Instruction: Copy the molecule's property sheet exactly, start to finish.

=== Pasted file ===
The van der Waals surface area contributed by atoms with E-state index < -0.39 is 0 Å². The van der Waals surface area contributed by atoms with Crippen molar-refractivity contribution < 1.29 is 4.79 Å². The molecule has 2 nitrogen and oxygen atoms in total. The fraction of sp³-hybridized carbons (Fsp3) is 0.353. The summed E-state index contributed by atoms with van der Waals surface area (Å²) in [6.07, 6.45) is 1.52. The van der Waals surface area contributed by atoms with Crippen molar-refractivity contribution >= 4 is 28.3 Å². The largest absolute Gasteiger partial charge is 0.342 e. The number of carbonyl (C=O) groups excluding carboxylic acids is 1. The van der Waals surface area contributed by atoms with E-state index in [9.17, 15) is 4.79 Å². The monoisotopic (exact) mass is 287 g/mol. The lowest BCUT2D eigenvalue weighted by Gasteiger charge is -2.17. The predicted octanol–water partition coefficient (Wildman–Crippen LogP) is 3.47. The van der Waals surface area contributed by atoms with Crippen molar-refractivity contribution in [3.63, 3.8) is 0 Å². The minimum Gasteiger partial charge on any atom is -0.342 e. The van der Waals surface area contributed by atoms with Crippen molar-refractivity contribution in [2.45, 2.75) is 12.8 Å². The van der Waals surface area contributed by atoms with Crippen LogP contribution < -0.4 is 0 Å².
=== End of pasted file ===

The van der Waals surface area contributed by atoms with E-state index < -0.39 is 0 Å². The van der Waals surface area contributed by atoms with Crippen molar-refractivity contribution < 1.29 is 4.79 Å². The molecule has 2 nitrogen and oxygen atoms in total. The fraction of sp³-hybridized carbons (Fsp3) is 0.353. The summed E-state index contributed by atoms with van der Waals surface area (Å²) in [6.07, 6.45) is 1.52. The van der Waals surface area contributed by atoms with Crippen molar-refractivity contribution >= 4 is 28.3 Å². The largest absolute Gasteiger partial charge is 0.342 e. The number of carbonyl (C=O) groups excluding carboxylic acids is 1. The van der Waals surface area contributed by atoms with E-state index in [9.17, 15) is 4.79 Å². The monoisotopic (exact) mass is 287 g/mol. The lowest BCUT2D eigenvalue weighted by Gasteiger charge is -2.17. The predicted octanol–water partition coefficient (Wildman–Crippen LogP) is 3.47. The van der Waals surface area contributed by atoms with Crippen molar-refractivity contribution in [3.63, 3.8) is 0 Å². The minimum Gasteiger partial charge on any atom is -0.342 e. The van der Waals surface area contributed by atoms with Crippen molar-refractivity contribution in [2.45, 2.75) is 12.8 Å². The van der Waals surface area contributed by atoms with Crippen LogP contribution < -0.4 is 0 Å².